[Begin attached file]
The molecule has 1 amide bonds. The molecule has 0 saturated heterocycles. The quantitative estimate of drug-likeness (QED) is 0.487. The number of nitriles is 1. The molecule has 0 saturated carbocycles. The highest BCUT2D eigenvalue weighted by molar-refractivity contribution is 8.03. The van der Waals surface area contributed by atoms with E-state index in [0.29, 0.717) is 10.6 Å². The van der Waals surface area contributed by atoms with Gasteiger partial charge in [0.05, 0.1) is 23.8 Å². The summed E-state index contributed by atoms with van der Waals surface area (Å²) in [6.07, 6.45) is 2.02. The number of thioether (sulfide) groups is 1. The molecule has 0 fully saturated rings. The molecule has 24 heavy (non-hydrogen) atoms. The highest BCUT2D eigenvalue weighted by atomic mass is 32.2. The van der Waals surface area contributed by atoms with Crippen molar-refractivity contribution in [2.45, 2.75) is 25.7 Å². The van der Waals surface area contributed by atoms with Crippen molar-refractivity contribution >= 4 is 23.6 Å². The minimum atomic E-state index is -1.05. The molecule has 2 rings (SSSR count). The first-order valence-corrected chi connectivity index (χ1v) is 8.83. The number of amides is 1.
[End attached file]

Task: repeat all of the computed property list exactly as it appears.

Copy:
The molecule has 1 amide bonds. The molecule has 0 saturated heterocycles. The quantitative estimate of drug-likeness (QED) is 0.487. The number of nitriles is 1. The molecule has 0 saturated carbocycles. The highest BCUT2D eigenvalue weighted by molar-refractivity contribution is 8.03. The van der Waals surface area contributed by atoms with E-state index in [0.29, 0.717) is 10.6 Å². The van der Waals surface area contributed by atoms with Gasteiger partial charge in [0.05, 0.1) is 23.8 Å². The summed E-state index contributed by atoms with van der Waals surface area (Å²) in [6.07, 6.45) is 2.02. The number of thioether (sulfide) groups is 1. The molecule has 0 fully saturated rings. The molecule has 24 heavy (non-hydrogen) atoms. The highest BCUT2D eigenvalue weighted by atomic mass is 32.2. The van der Waals surface area contributed by atoms with Crippen molar-refractivity contribution in [2.45, 2.75) is 25.7 Å². The van der Waals surface area contributed by atoms with Crippen molar-refractivity contribution >= 4 is 23.6 Å². The minimum atomic E-state index is -1.05. The molecule has 2 rings (SSSR count). The first-order valence-corrected chi connectivity index (χ1v) is 8.83. The number of amides is 1.